Participants of the Stonewall Rebellion had something to say on June 7. The nonprofit SAGE gathered survivors for the 50th anniversary of the landmark LGBT civil rights event. Here’s what they had to say about what it all means today:
On Friday, June 7, 2019, SAGE Harlem celebrated Pride month and the 50th anniversary of the Stonewall uprising. Participants reflect on what Stonewall means to them, and what it means for the future of the LGBT movement. #Stonewall50 #StillOutInFront pic.twitter.com/094tb1aA3L— SAGE USA (@sageusa) June 17, 2019
One nonprofit leader is about to become very, very happy. Steven Choi, executive director of the New York Immigration Coalition, appeared on WCNY’s “The Capitol Pressroom” on Monday, where he expressed confidence that the state Legislature would pass a bill allowing undocumented immigrants to get driver’s licenses. The issue has been a top priority for the coalition.
Montefiore Medical Center is getting a $10.5 million contract renewal from the New York City Administration for Children’s Services. The money will fund “clinically enhanced, trauma-informed, attachment-focused therapy” through Dec. 31, 2020, according to the City Record. Anyone with concerns about the deal should contact Hadda Acevedo of the Office of Procurement at Hadda.Acevedo@acs.nyc.gov. Hillcrest Educational Center is also getting a contract renewal for foster care services, per a $2.3 million, three-year deal.
The contract blitz at ACS continues with a $1.46 million contract renewal with The Children’s Aid Society, which provides preventive services for teens. Good Shepherd Services is getting a $5.7 million contract renewal to operate a youth reception center.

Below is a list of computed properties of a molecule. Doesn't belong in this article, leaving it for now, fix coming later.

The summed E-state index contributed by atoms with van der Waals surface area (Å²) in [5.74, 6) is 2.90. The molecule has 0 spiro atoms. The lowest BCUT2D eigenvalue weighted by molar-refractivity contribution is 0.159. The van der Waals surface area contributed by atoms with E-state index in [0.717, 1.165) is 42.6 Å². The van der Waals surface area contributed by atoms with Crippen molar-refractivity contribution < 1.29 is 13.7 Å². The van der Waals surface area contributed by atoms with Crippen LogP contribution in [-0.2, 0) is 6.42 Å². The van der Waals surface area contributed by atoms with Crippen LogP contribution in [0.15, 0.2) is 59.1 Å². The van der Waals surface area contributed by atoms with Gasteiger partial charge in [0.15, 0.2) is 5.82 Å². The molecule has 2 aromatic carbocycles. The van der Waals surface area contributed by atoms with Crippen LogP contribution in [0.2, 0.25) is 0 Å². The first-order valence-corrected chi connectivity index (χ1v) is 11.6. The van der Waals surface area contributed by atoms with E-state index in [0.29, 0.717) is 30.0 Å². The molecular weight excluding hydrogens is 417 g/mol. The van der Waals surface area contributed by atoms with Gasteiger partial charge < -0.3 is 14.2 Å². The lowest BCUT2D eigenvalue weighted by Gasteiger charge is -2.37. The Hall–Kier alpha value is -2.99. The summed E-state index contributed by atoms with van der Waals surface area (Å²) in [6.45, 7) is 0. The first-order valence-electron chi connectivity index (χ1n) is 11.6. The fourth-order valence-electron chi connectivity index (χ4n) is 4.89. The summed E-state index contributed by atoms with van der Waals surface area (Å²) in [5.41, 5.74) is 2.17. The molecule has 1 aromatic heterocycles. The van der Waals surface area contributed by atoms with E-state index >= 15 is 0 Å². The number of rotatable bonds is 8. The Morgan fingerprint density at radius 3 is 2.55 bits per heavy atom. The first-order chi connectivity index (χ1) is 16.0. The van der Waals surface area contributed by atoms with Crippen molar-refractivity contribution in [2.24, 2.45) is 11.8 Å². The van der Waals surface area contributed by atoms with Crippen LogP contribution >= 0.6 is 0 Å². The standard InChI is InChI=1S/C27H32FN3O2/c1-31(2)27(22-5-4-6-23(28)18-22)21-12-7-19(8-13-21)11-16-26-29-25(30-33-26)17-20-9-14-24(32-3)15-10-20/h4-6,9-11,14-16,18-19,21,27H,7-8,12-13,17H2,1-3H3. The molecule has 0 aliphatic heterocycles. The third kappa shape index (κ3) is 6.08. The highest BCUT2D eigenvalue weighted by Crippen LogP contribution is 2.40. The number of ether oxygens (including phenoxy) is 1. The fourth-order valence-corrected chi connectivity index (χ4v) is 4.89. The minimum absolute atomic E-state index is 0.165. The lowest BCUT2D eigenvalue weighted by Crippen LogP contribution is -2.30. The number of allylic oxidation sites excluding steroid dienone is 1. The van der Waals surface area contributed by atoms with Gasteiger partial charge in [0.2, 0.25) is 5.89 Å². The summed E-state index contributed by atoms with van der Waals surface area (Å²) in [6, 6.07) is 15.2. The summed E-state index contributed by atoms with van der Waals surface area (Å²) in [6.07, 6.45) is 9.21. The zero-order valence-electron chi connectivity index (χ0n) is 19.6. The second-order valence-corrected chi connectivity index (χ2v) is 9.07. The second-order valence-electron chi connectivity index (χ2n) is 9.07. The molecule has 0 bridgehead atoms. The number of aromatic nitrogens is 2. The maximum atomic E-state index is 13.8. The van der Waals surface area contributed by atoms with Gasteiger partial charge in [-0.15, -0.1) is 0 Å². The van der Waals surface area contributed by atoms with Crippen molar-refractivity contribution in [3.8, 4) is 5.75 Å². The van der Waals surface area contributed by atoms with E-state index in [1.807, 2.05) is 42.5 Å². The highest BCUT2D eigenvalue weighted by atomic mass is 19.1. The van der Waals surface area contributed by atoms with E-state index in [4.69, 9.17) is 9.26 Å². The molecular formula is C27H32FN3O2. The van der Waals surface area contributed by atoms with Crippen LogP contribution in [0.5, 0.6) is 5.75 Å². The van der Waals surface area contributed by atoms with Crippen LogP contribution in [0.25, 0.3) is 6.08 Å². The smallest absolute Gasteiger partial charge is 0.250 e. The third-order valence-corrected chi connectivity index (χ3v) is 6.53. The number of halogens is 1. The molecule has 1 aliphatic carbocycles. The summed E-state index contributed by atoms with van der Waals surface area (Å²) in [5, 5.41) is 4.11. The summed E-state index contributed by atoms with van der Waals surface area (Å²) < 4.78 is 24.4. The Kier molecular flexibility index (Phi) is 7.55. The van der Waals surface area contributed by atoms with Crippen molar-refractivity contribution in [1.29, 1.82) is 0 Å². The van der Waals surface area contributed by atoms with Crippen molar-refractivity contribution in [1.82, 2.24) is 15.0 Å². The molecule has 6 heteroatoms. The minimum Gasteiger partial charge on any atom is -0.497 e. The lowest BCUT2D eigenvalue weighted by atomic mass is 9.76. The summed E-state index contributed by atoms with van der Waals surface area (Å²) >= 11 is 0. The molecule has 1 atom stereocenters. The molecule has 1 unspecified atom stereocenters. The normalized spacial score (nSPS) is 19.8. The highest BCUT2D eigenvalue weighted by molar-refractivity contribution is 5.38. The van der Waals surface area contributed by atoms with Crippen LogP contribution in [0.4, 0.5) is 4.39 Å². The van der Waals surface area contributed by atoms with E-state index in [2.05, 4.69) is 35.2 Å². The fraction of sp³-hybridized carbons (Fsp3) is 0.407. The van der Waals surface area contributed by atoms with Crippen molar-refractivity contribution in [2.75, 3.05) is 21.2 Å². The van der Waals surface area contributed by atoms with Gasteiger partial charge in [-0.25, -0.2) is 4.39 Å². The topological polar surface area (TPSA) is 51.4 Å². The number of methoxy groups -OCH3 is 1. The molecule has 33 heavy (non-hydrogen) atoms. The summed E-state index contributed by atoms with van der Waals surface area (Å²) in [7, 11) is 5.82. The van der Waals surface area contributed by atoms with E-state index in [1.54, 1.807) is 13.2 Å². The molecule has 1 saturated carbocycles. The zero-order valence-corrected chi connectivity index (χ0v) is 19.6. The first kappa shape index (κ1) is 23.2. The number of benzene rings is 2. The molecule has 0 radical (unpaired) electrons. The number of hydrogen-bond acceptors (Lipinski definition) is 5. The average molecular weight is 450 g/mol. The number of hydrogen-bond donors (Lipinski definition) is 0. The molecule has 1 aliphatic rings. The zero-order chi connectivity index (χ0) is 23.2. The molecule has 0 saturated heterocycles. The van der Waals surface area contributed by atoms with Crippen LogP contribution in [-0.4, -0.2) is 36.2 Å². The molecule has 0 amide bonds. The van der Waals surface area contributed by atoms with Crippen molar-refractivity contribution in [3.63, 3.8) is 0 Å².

Things are also busy at the Department for the Aging, where several nonprofits are getting new contracts to deliver case management services. This includes Jewish Association for Services for the Aged ($5 million), Riseboro Community Partnership ($4.7 million), Catholic Charities Neighborhood Services ($4.3 million), Selfhelp Community Services ($8 million), Regional Aid for Interim Need ($5.9 million), and Recreation Rooms and Settlement ($6 million).
A new report examines child well being nationwide. Findings of the 2019 Kids Count Data Book, released by the Annie E. Casey Foundation on June 17, include a 40% reduction in the number of teens ages 16-19 who drop out of high school.
Here are other key takeaways, taken more or less verbatim from the report:
- In 1990, 69% of kids in America were white. By 2017, that figure was 53%. Clearly, the nation’s future depends on creating opportunity for all kids.
- Some 18 million children are immigrants or the sons and daughters of immigrants. The share of children with at least one immigrant parent has doubled since 1990, from 13% to 26%.
- Every state where child population growth has outpaced the national average is in the South or West. Texas alone has nearly 2.5 million more kids, accounting for more than a quarter of the national increase.
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